I luv Sokolov’s performance though I deem Maria Tipo to be a bit better (if only she danced more: Bach danses)

[Maria tipo btw was awarded the "Diapason d’Or" for her Goldberg Variations recording]

ψ

[Fulvia (100% real): "Too ambitious, Giorgio, I am afraid for your health, dear man. C'mon, I mean: you stopped playing for 40 years ..."]

ψ

3) Making a novel out of his blog which has been a terrific wisdom journey that possibly confused readers but did greatly enriched he who is writing.

[Flavia (80% fictional) : "You pallonaro romano, swollen head!! False prophets btw clearly disconcert those who meet them, which doesn't necessarily imply they're unhappy. The prophets of malchance. Ah! What kind of perverse reward do you get from all that???"]

“You just shut the fuck up” (non ehm fictional)

Rude, ok, but not in slightly Romanesco-spoken Italian.
(its regularity, incidentally, not diminishing its effectiveness)

:twisted: :oops: :oops: ]

 

Performing. How

Performing, in MoR’s book (in everybody’s lol) means enacting before an audience.

An uploaded YouTube video – where he who is writing can be seen and heard – is a sure output.

Whether the video will be shot in MoR’s studio or on a stage, with just one person or another guitarist or whatever interacting and jazzing back, it remains to be seen.

One post a week
(at least)

Thus having been fussily said, and needing MoR some more time to lazily reflect & relax (otium) in order not to fail reaching 1) 2) 3):

We’ll post once every 7 days, id est Man of Roma might even post repost one / three / ten times ecc a day should he feel like it, although every seventh day starting from today – unless the unwanted guest arrives – and article will appear.

Capitoline She-Wolf. Rome, Musei Capitolini. Public domain

All the best
From Mediterranean West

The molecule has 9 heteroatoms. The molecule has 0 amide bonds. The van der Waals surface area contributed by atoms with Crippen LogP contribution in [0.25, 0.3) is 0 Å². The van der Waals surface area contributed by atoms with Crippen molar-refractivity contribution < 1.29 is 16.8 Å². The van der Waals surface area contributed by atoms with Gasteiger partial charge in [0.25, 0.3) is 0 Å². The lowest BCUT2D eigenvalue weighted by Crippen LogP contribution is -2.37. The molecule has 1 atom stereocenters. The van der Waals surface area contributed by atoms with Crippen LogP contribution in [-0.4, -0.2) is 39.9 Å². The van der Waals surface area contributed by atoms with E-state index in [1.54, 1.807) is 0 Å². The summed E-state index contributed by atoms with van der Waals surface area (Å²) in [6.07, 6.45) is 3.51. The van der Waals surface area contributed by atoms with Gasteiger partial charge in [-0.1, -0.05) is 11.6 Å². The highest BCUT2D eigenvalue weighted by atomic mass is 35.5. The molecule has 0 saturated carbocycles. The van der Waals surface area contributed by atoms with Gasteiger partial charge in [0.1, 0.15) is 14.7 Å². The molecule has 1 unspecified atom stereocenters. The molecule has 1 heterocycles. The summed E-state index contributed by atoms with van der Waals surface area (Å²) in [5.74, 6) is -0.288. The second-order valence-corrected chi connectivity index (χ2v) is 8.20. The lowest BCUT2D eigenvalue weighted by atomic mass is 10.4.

ψ

Related posts from the MoR (on the connection between relax and creativity)

1, 2 (in italiano), 3

Cherry in the pie:

Bertrand Russell’s In Praise of Idleness

Dormire con te

Posted on

Man of Roma:

Carlo Galli

La creatività dei giovani è meravigliosa, perché meravigliosa è la vita quando sgorga nel suo primo fulgore.

Attorno a Carlo Galli si è radunato un folto guppo di giovani (d’età o di spirito), e tutti assieme cantano, coralmente, la vita e l’amore.

Volete un esempio?

ψ

Della poesia che segue scrive Gattolona Pasticciona:

“[Poesia] bella e suggestiva, mi chiedo come fai a gestire questo impegnativo blog, dal momento che ricevi centinaia di apprezzamenti, ai quali tu con dolcezza e gentilezza rispondi, e a lavorare nel contempo. O fare il blogger è la tua occupazione primaria? Nel caso tu avessi un’altra occupazione, direi che avresti sbagliato mestiere: sei nato poeta e cantastorie, fantasista e artista di strada, lettore delle anime e cupido del nostro secolo. Nasceranno molti bambini leggendo le tue dolcezze…”

Nasceranno molti bambini leggendo le tue dolcezze …

Originally posted on Carlo Galli:

Sei entrata in questo letto

per elemosinare amore,

trovare un po’ di conforto

tra due braccia sconosciute.

Piccola creatura, cosa ti ha fatto il mondo?

E adesso che il sole è sorto

e ti vedo ancora qui,

avvinghiata a me,

immobile nel sonno,

spero tu stia sognando

come lo sto facendo io…

…dopo questo risveglio.

Carlo Galli

View original

La morte è la vita. Il perfetto è l’imperfetto. Devinez (ἀληθινὴ ὃρασις)

1215487572_n

“Una bellezza perfetta è più imperfetta”
“E una bellezza imperfetta?”

ψ

“La morte è la vita”
“E la vita?”

ψ

“καὶ ἡ κάμμυσιϛ τῶν ὁφθαλμῶν?”
[e il chiudere gli occhi?]

ψ

Devinez.

Video Games for Roman History Buffs. The Young (and the Sun) are a Blessing

Posted on